Virginia Ramey Mollenkott, a literature professor and noted Milton scholar and author, responded in the next issue. She pointed out that Elisabeth Elliot’s views in that article were “based far more on Medieval and Renaissance Neoplatonism than on the Bible. And particularly in her assertion that God knew mutual submission would not work, she has placed herself in overt contradiction to the entire emphasis of the New Testament where human relationships are concerned” (Cambridge Fish, Spring/Summer, 1976, p. 3).

Dr. Mollenkott was referring to a paradigm embraced by Elliot, a paradigm rooted in ideas of Plato and Aristotle, which by the medieval and Renaissance periods had developed into a vision of the social order as a mirror reflecting the supposed hierarchical order of the universe.


Understanding that paradigm can help us understand the whole system on which Elliot bases her ideas of male-female relationships and why she is so adamantly opposed to feminism.  Take away the paradigm and everything falls apart.

The paradigm, sometimes called the “scale of nature,” or “the Great Chain of Being”  (see Arthur Lovejoy’s classic book by that title), offered a picture of the cosmos as a great chain stretched between heaven and earth, with graduated links from Perfection (in religious terms, God) down through the lowest possible form above nothingness.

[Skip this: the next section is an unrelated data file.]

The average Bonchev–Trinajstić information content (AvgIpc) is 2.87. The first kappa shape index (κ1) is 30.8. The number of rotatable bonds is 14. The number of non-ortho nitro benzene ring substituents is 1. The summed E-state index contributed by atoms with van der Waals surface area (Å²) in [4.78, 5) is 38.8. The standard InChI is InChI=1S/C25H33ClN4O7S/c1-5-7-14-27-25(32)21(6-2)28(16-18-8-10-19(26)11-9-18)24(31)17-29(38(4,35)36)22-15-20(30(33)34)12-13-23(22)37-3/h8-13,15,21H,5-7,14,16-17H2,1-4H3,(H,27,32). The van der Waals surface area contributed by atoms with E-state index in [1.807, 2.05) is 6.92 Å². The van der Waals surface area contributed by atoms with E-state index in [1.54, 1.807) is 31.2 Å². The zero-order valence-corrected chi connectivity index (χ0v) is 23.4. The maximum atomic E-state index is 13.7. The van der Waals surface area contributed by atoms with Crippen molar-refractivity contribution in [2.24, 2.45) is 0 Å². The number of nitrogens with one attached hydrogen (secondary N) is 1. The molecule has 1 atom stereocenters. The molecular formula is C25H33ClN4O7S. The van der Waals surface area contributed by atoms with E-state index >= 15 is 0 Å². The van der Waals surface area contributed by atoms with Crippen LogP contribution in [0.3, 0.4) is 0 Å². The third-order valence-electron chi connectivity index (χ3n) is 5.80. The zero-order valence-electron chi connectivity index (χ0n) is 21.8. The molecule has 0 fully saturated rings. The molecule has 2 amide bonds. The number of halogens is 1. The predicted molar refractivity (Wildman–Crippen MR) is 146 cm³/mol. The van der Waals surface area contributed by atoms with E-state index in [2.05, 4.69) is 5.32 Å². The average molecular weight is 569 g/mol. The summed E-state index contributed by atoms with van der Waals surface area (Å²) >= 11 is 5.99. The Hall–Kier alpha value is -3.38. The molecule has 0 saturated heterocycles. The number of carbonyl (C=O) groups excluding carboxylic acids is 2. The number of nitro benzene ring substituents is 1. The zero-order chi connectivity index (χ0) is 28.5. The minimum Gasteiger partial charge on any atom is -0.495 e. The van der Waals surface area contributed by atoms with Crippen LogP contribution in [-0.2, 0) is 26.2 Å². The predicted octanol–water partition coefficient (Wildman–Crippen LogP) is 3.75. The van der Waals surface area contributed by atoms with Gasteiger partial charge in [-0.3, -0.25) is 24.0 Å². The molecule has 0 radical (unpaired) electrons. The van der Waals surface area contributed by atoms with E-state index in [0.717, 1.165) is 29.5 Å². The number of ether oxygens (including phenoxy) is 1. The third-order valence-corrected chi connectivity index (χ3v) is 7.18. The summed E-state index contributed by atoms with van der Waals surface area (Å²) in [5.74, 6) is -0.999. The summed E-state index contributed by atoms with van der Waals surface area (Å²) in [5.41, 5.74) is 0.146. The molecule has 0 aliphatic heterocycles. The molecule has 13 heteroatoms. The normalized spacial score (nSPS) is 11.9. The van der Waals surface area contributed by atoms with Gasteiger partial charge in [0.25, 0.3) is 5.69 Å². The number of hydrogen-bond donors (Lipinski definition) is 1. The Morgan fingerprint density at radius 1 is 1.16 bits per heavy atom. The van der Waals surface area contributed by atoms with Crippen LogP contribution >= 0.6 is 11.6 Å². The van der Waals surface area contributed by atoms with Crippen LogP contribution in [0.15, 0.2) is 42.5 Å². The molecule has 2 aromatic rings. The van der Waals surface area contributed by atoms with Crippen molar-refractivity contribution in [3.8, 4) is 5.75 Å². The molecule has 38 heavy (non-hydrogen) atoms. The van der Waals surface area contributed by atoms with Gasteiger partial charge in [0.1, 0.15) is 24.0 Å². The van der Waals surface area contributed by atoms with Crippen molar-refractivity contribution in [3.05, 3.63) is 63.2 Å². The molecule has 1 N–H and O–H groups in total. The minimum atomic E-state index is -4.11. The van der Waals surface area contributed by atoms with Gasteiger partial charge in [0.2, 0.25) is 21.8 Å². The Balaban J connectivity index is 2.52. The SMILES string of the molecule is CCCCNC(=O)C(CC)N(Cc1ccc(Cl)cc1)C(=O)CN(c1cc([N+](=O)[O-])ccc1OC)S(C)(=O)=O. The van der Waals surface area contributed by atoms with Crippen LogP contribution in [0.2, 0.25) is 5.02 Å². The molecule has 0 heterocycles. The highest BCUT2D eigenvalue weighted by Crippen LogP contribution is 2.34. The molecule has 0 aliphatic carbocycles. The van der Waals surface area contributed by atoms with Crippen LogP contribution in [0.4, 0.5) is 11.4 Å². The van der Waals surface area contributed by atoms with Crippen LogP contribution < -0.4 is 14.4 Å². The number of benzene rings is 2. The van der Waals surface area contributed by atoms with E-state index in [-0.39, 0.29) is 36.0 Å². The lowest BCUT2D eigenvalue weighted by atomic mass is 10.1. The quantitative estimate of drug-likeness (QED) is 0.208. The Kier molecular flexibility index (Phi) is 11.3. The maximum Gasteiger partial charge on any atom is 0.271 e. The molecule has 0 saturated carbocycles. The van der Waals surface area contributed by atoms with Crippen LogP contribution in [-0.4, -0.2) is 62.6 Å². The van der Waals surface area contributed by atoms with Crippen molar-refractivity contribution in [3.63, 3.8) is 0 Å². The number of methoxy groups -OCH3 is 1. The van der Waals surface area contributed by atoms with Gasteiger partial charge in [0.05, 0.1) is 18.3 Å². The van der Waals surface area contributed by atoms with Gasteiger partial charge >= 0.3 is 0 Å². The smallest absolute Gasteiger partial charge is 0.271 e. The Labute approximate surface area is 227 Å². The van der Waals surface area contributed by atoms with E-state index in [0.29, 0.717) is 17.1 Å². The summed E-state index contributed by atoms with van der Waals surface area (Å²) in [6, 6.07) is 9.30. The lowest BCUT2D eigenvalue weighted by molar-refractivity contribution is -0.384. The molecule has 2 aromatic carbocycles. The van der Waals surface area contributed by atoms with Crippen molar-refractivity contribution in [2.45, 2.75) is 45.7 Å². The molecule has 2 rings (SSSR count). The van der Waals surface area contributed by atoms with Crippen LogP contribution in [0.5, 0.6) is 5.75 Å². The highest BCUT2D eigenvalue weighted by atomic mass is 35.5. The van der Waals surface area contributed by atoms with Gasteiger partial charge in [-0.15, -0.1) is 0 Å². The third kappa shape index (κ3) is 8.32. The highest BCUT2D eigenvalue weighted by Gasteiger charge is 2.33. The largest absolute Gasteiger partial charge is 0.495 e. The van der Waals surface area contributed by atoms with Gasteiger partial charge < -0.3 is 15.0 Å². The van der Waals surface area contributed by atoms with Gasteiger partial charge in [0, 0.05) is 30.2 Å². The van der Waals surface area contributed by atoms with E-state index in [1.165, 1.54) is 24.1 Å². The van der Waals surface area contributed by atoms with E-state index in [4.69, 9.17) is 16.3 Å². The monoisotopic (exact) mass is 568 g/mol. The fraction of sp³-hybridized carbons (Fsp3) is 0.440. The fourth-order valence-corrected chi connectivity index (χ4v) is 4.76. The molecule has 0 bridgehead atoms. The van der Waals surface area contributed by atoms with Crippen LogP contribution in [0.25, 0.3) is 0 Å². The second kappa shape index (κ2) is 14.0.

The idea was popular into the 18th century and was used to justify an unequal social order by appealing to the claim that “the universe is a system whose very essence consists in subordination,” as Soame Jenyns wrote in 1757.

“According to this conception,” explained C.S. Lewis in his Preface to Paradise Lost, “. . . . Everything except God has some natural superior; everything except unformed matter has some natural inferior.”

This “chain” metaphor was used in preserving economic and social inequality, including justifying slavery and the concept of racial inferiority.  Divine Providence was said to have designed a place for every created entity, and it would be violation of that divine order to leave one’s designated place out of a desire to enjoy equality with those assigned a higher place on the scale.  (For more about this, see my essay, “The Great Chain of Being and the Chain of Command,” in Kalven and Buckley’s 1984 book,Women’s Spirit Bonding.)

The Re-emergence of the “Chain of Being” Idea

What does all this have to do with Elisabeth Elliot?  Because we need to recognize the infusion of the chain-of-being philosophy into her writings, even when she is claiming to be presenting “what the Bible says.”